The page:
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Report of the Special Rapporteur on the promotion and protection of the right to freedom of opinion: Summary of cases transmitted to Governments and replies received, A/HRC/14/23/Add.1, 1 June 2010: Lithuania


Urgent appeal 

1400. On 16 July 2009, the Special Rapporteur, together with the Special Rapporteur on the situation of human rights defenders, sent an urgent appeal to the Government regarding the adoption of the Law on the Protection of Minors against the Detrimental Effect of Public Information.

1401. According to information received, on 14 July 2009, the Seimas (Lithuanian Parliament) voted to adopt the “Law on the Protection of Minors against the Detrimental Effect of Public Information”. The legislation had initially been passed by the Seimas on 16 June only to be vetoed by former President Valdas Adamkus one week later. The Presidential veto was overturned by a majority vote of 87 representatives. The law takes effect after the new President Ms. Dalia Grybauskaite signs it into law, which she is reportedly required to do within three days.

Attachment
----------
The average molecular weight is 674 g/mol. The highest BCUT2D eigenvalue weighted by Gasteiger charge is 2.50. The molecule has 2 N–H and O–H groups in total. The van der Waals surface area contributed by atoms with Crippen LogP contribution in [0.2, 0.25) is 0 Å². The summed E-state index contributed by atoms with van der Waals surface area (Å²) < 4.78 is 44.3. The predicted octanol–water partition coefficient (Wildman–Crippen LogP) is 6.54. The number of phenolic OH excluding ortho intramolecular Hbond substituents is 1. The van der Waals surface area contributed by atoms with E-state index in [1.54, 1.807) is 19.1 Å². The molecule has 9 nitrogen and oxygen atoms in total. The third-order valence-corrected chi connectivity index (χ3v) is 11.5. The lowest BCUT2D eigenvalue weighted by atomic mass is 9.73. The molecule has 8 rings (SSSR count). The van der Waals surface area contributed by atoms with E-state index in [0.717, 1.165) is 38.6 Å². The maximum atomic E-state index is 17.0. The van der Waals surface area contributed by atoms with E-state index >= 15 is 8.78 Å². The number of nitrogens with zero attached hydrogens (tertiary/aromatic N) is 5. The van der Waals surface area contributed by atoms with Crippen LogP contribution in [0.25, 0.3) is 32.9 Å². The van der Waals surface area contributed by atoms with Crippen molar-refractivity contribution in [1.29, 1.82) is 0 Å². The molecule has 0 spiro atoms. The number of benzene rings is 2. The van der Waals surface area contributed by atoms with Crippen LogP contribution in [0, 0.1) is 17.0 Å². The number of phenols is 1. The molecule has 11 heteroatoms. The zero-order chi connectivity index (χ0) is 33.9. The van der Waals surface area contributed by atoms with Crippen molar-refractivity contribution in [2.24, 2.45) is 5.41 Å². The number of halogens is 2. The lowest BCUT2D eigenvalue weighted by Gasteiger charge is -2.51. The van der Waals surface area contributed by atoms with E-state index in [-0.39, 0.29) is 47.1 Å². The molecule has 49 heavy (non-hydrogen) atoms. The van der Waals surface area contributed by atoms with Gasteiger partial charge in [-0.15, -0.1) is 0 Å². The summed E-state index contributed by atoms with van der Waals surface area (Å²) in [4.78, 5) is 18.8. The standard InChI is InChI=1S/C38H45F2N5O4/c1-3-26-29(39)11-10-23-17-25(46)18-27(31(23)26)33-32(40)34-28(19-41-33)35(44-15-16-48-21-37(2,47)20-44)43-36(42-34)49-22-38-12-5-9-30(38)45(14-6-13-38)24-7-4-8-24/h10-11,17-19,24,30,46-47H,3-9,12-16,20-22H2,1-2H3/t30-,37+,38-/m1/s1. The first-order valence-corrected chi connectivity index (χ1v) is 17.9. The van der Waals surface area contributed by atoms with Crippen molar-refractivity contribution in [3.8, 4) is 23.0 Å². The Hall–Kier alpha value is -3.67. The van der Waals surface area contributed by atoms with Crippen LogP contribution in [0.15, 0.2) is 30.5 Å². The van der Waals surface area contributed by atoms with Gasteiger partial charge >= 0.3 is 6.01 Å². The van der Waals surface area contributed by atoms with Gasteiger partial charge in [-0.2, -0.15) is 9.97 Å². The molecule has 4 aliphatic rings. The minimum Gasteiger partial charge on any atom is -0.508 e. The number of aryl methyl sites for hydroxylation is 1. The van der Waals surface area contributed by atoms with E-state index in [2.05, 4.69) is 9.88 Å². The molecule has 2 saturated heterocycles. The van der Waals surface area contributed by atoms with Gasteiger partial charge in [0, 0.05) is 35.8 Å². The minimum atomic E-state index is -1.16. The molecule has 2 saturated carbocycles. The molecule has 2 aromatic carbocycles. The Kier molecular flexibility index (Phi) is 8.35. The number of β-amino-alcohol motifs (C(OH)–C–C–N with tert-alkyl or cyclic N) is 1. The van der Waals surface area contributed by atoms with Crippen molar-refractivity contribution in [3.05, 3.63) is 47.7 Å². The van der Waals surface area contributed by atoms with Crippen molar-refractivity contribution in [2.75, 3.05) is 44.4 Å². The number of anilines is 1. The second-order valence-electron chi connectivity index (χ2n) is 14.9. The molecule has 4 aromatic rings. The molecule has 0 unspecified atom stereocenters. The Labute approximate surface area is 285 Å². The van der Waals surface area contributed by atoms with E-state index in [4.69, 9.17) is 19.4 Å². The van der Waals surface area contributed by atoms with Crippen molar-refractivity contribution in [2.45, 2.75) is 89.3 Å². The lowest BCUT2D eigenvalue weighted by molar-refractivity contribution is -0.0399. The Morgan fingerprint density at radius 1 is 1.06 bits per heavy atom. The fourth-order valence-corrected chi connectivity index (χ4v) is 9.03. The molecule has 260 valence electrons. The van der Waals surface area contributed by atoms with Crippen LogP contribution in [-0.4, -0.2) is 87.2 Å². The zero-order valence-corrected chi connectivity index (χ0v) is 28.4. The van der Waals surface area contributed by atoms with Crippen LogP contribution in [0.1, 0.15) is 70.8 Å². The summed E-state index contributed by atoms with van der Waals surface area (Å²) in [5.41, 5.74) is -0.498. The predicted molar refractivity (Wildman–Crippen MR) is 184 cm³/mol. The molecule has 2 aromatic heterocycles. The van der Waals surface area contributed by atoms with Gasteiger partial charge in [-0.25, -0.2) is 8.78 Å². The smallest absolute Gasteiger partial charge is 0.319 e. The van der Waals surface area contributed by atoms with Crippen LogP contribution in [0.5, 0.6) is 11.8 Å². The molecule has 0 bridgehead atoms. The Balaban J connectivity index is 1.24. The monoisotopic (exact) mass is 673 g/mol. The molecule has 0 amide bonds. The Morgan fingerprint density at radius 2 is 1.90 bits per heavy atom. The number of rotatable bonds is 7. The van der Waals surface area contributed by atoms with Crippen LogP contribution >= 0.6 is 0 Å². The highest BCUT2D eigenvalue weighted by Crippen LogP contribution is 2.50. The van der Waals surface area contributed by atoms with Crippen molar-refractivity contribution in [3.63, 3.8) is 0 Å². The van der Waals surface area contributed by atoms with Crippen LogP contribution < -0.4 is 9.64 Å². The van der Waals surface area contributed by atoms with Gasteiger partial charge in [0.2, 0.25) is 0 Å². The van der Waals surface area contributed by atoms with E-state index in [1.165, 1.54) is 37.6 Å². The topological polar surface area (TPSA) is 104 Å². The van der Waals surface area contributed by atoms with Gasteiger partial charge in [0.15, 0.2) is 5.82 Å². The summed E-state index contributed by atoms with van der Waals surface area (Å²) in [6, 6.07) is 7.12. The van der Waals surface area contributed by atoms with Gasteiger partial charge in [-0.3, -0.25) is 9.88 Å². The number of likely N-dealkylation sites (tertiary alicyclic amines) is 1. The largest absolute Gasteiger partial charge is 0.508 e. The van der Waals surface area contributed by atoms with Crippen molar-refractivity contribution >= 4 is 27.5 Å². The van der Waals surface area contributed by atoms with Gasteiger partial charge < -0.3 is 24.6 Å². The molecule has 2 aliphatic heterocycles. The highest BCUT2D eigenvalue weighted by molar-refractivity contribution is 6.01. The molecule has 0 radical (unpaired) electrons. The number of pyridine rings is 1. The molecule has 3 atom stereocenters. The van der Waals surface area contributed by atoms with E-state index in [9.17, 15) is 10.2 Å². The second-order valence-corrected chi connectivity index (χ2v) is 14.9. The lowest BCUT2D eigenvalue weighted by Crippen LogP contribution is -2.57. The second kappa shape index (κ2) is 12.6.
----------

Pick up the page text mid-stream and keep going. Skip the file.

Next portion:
1402. The “Law on the Protection of Minors against the Detrimental Effect of Public Information” seeks to ban public dissemination of information considered harmful to the mental health or the intellectual and moral development of minors. It would also ban all materials that “agitate for homosexual, bisexual and polygamous relations” from schools or other public places where they can be seen by youth.

1403. The Law classifies public information about homosexuality and bisexuality in the same category as other prohibited material, such as that which portrays physical or psychological violence and graphic depictions of dead bodies.

1404. In December 2008, a joint statement on human rights and sexual orientation and gender identity, was presented by 66 States, including Lithuania, at the United Nations General Assembly. The statement called upon other States to promote and protect the human rights of all persons, regardless of their sexual orientation or gender identity and to remove obstacles that prevent human rights defenders from carrying out their work on issues of human rights and sexual orientation and gender identity.

1405. Concern was expressed that the aforementioned legislation may result in limiting the right of freedom of expression in Lithuania. Further concern was expressed that the law could be applied to limit the legitimate work of human rights defenders, particularly those working to defend the rights of Lesbian, Gay, Bisexual and Transgender (LGBT) people in the country.

Response from the Government 

1406. In a letter dated 11 September 2009, the Government responded to the communication sent on 16 July 2009. The Government transmitted the response of the Ministry of Culture of Lithuania as follows.


1414. The Special Rapporteur wishes to thank the Government for the detailed response transmitted.

Link to the full text of the urgent appeal: Summary of cases-SR Freedom of Expression-Lithuania-2010-eng

Link to full text of the report: